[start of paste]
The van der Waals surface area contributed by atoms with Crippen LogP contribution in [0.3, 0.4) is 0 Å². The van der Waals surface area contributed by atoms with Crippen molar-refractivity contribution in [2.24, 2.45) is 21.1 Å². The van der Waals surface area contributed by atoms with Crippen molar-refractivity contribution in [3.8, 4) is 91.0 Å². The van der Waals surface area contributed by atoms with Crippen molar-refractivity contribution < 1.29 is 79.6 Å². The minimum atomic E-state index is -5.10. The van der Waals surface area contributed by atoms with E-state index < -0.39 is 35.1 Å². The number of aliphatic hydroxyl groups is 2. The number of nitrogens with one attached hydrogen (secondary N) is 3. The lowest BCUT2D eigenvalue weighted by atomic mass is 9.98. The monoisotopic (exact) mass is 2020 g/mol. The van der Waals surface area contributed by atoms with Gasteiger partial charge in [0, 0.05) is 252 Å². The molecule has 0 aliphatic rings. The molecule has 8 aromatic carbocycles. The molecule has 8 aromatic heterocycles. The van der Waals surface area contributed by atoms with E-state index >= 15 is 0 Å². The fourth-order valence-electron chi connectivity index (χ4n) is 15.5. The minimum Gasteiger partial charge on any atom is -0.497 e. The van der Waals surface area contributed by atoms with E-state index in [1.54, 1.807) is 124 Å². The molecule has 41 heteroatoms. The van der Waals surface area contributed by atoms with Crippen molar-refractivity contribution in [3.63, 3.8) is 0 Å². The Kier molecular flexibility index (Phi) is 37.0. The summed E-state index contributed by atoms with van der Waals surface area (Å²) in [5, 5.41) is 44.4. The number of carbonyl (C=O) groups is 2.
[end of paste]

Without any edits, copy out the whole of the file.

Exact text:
The van der Waals surface area contributed by atoms with Crippen LogP contribution in [0.3, 0.4) is 0 Å². The van der Waals surface area contributed by atoms with Crippen molar-refractivity contribution in [2.24, 2.45) is 21.1 Å². The van der Waals surface area contributed by atoms with Crippen molar-refractivity contribution in [3.8, 4) is 91.0 Å². The van der Waals surface area contributed by atoms with Crippen molar-refractivity contribution < 1.29 is 79.6 Å². The minimum atomic E-state index is -5.10. The van der Waals surface area contributed by atoms with E-state index < -0.39 is 35.1 Å². The number of aliphatic hydroxyl groups is 2. The number of nitrogens with one attached hydrogen (secondary N) is 3. The lowest BCUT2D eigenvalue weighted by atomic mass is 9.98. The monoisotopic (exact) mass is 2020 g/mol. The van der Waals surface area contributed by atoms with Gasteiger partial charge in [0, 0.05) is 252 Å². The molecule has 0 aliphatic rings. The molecule has 8 aromatic carbocycles. The molecule has 8 aromatic heterocycles. The van der Waals surface area contributed by atoms with E-state index >= 15 is 0 Å². The fourth-order valence-electron chi connectivity index (χ4n) is 15.5. The minimum Gasteiger partial charge on any atom is -0.497 e. The van der Waals surface area contributed by atoms with E-state index in [1.54, 1.807) is 124 Å². The molecule has 41 heteroatoms. The van der Waals surface area contributed by atoms with Crippen molar-refractivity contribution in [3.63, 3.8) is 0 Å². The Kier molecular flexibility index (Phi) is 37.0. The summed E-state index contributed by atoms with van der Waals surface area (Å²) in [5, 5.41) is 44.4. The number of carbonyl (C=O) groups is 2.